Construction sector output growth continued to rebound in June from its pre-election hiatus.
The monthly survey of construction purchasing managers indicates another strong showing from the industry, with business confidence strengthening to its highest level for more than 10 years.
The seasonally adjusted Markit/CIPS UK Construction Purchasing Managers’ Index (PMI) is now nudging back towards 60.
The PMI dropped to a 22-month low in April 2015 of 54.2 as the general election approached, but picked up to reach 55.9 in May and has now recorded a score of 58.1 for June. Any score over 50 indicates that the industry is in growth mode.
House-building remains the fastest growing area of construction output, although the acceleration in the headline index since May was driven by a sharp upturn in both commercial and civil engineering activity growth during June.
Reports from survey respondents suggested that improving client demand and strong order books continued to support output growth in June. Overall growth of new work rebounded for the second successive month to its steepest since October 2014. Anecdotal evidence linked greater new business volumes to rising client confidence and improving business conditions across the UK economy as a whole.
Looking ahead, 62% of Markit’s survey panel forecast a further rise in output over the next 12 months, while only 4% expect a decline. As a result, the latest survey pointed to the strongest degree of business optimism across the UK construction sector since February 2004. Companies that anticipate a rise in business activity over the year ahead generally cited increased investment spending among clients and robust demand for new residential projects. Moreover, survey respondents noted an increase in new invitations to tender across a range of commercial projects, alongside hopes of new business gains from forthcoming major infrastructure projects.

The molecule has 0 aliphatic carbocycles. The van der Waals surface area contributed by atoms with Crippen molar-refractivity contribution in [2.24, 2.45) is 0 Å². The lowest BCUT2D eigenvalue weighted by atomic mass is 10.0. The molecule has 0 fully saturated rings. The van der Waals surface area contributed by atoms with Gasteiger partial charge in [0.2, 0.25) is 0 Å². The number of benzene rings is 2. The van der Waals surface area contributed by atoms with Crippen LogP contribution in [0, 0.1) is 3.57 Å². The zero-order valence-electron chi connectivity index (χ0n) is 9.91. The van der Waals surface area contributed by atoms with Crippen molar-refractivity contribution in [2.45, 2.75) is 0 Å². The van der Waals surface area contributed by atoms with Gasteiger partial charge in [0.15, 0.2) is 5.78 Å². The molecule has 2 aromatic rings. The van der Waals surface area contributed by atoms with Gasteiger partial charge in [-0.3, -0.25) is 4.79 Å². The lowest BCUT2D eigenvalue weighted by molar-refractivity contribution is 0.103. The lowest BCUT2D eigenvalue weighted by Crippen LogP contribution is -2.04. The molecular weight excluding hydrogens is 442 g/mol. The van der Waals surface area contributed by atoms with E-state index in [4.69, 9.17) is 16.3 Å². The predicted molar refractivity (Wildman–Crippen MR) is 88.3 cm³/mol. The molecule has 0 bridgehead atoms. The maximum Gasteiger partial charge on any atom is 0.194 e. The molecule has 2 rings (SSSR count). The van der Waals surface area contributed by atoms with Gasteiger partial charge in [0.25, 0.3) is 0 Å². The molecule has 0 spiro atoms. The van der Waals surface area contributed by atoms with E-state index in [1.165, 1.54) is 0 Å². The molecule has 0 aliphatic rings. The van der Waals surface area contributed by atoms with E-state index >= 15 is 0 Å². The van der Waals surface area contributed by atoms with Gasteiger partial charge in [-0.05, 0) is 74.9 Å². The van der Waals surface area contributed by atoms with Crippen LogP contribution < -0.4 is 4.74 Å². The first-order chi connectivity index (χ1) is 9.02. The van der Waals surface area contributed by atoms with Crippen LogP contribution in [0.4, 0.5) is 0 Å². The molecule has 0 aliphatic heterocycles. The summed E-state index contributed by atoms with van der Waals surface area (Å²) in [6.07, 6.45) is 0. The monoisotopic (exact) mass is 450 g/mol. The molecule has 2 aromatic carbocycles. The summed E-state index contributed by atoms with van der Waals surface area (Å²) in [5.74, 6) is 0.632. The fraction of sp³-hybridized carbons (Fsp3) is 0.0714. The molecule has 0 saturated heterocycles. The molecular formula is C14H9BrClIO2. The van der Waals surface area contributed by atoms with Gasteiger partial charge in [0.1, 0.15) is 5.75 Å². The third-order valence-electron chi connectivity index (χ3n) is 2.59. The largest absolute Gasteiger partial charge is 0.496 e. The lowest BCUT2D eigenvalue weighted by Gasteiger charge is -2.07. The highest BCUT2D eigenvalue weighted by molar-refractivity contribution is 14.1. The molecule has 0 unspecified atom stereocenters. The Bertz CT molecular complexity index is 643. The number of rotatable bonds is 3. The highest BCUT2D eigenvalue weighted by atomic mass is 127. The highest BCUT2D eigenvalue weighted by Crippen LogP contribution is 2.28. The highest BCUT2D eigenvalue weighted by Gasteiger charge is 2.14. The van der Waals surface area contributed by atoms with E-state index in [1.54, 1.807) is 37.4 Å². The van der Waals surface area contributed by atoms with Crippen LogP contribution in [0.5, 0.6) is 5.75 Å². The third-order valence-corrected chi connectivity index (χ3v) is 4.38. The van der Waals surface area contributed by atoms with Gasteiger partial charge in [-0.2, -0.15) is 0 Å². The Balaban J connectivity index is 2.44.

Steeper output growth and a surge in business optimism supported an upturn in job creation across the construction sector during June. And although strains on subcontractor availability persisted in June, the latest rise in subcontractor charges was the least marked for nine months.
Alongside rising staff recruitment, greater workloads contributed to a sharp and accelerated increase in purchasing activity at construction companies in June. The latest expansion of input buying was the steepest since February. This in turn contributed to another marked deterioration in supplier performance, with lead times lengthening to the greatest degree since March.
Input price inflation accelerated to a three-month high. A number of firms linked higher construction materials prices to stock shortages at vendors.
“Extra workloads and positivity regarding the year-ahead outlook meant that job creation accelerated to its strongest so far in 2015.
“The extent of the recent rise in construction optimism is partly down to relief that pre-election uncertainty has now passed, but it also suggests that firms are infused with confidence that underlying demand will continue to recover.
“Scorching hot demand for some construction products placed additional pressure on supply chains in June, with delivery times lengthening again for a wide range of materials. Meanwhile, another substantial rise in subcontractor charges highlighted that persistent skill shortages in the construction sector are contributing to sharp rises in labour costs in some areas.”
Richard Threlfall, head of infrastructure, building and construction at KPMG UK, said: “These figures confirm the acceleration in demand for UK construction. The industry will soon be running white hot, as housing, commercial and infrastructure demand are rising together.
“What we are seeing is very unusual. Private demand is rocketing in response to an improving economy and much stronger business confidence. And public demand is surging too, following the Government’s post-election re-commitment to a huge infrastructure investment programme.
“The critical question is, can the industry deliver? I am concerned it cannot. The industry is about to be engulfed in a tidal wave of work but it’s struggling already with a huge skills shortage, weak Tier 1 balance sheets, and a lack of investment in capacity. I expect a lot more industry trauma as this story plays out.”